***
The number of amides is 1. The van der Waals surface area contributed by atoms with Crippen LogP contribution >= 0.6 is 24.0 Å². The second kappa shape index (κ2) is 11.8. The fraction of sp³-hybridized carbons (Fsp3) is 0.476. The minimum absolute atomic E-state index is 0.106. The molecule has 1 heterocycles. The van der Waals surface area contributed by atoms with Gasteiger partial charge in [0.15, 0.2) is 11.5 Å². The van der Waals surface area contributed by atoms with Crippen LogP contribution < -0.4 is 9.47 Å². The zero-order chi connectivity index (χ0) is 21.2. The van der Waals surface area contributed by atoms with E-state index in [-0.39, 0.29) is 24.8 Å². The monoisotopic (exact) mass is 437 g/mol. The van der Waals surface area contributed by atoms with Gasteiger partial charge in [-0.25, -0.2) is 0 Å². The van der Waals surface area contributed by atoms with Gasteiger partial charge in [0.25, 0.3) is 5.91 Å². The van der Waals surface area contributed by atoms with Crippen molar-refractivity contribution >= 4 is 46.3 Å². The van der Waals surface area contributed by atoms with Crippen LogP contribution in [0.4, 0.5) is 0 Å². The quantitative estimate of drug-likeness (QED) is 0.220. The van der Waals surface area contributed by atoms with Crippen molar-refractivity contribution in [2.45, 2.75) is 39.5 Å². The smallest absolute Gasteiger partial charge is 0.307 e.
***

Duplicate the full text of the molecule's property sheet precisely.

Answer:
The number of amides is 1. The van der Waals surface area contributed by atoms with Crippen LogP contribution >= 0.6 is 24.0 Å². The second kappa shape index (κ2) is 11.8. The fraction of sp³-hybridized carbons (Fsp3) is 0.476. The minimum absolute atomic E-state index is 0.106. The molecule has 1 heterocycles. The van der Waals surface area contributed by atoms with Gasteiger partial charge in [0.15, 0.2) is 11.5 Å². The van der Waals surface area contributed by atoms with Crippen LogP contribution < -0.4 is 9.47 Å². The zero-order chi connectivity index (χ0) is 21.2. The van der Waals surface area contributed by atoms with E-state index in [-0.39, 0.29) is 24.8 Å². The monoisotopic (exact) mass is 437 g/mol. The van der Waals surface area contributed by atoms with Gasteiger partial charge in [-0.25, -0.2) is 0 Å². The van der Waals surface area contributed by atoms with Gasteiger partial charge in [0.25, 0.3) is 5.91 Å². The van der Waals surface area contributed by atoms with Crippen molar-refractivity contribution >= 4 is 46.3 Å². The van der Waals surface area contributed by atoms with Crippen LogP contribution in [0.4, 0.5) is 0 Å². The quantitative estimate of drug-likeness (QED) is 0.220. The van der Waals surface area contributed by atoms with Crippen molar-refractivity contribution in [2.45, 2.75) is 39.5 Å². The smallest absolute Gasteiger partial charge is 0.307 e.